When it comes to things that can become NFTs, the sky’s the limit. Anything can become a token and is thus recorded as a unique item in the blockchain. So, although people are currently toying with the idea of selling virtual real estate in digital worlds using NFTs, they’re also eyeing NFTs as a better way of conveying title in real-world real estate transactions.
For most people, NFTs really aren’t going to affect their investment decisions or real estate transactions. Right now, NFTs are largely the playthings of the ultra-rich and considered more akin to digital collectibles than true investments. They’re status symbols that may be capable of appreciating in value but are so volatile that they could just as easily have all value wiped out in a moment.
Real estate investors, and even homebuyers, may one day be issued an NFT with the purchase of real property, once the technology has matured and is more proven. It could be an easier tool to use for very real applications like title searches, making it easier and cheaper to issue title insurance for both banks and transactional parties. But, as of today, this is only a far-off dream.
Keep an eye to NFT news, but don’t bank on it right now. Unless, of course, you’re in the market for a pocket full of collectible pixels.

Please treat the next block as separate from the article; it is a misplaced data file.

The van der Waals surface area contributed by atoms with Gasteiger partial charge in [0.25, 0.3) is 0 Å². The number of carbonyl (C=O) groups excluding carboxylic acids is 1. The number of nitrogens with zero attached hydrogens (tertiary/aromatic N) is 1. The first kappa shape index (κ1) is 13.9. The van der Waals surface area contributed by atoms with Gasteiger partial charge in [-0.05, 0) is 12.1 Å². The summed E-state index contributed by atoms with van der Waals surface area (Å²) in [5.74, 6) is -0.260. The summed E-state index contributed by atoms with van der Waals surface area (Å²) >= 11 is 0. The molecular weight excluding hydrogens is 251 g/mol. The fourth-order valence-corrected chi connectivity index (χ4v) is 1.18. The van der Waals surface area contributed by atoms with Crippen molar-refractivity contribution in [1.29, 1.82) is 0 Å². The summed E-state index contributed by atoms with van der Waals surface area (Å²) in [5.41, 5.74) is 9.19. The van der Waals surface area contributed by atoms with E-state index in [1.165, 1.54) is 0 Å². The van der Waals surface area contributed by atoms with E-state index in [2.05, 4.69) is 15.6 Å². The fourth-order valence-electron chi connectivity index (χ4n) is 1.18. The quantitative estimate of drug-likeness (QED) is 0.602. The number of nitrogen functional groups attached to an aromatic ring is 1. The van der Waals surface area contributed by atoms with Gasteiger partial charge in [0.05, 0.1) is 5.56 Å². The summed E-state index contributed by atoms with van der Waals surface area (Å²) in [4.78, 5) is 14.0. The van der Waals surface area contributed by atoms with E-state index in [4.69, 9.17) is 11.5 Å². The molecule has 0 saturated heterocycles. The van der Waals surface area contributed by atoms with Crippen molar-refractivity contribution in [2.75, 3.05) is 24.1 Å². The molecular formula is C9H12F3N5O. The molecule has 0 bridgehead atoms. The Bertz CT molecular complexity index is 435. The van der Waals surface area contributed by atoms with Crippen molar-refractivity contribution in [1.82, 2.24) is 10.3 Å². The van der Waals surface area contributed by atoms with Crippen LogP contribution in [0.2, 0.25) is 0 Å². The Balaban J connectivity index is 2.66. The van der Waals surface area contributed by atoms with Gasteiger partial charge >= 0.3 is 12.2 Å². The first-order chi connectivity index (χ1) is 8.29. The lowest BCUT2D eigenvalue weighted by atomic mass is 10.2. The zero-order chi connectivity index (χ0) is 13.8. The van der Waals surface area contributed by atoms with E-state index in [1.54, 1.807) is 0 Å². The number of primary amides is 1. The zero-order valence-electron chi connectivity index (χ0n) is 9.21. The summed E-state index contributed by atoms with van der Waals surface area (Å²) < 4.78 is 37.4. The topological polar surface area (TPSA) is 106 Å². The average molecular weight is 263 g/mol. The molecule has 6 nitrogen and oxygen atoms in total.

Would you buy a slam dunk by LeBron James for $208,000? How about a digital house for $500,000? For most people, that’s a hard no. After all, why in the world would you buy something digital for so much when it could be easily pirated and distributed elsewhere?
Well, that’s the funny thing about non-fungible tokens (NTFs) and why they’re starting to take the world by storm. By definition, non-fungible tokens are unique (the non-fungible part), and even though they exist in the digital world, they’re able to be secured and tracked using blockchain technology. Yes, the same blockchain that’s made Bitcoin, Dogecoin, and all the other -coins possible.
NTFs are wholly unique items, albeit digital ones, and that’s part of what gives them value to collectors. But that’s hardly the whole story.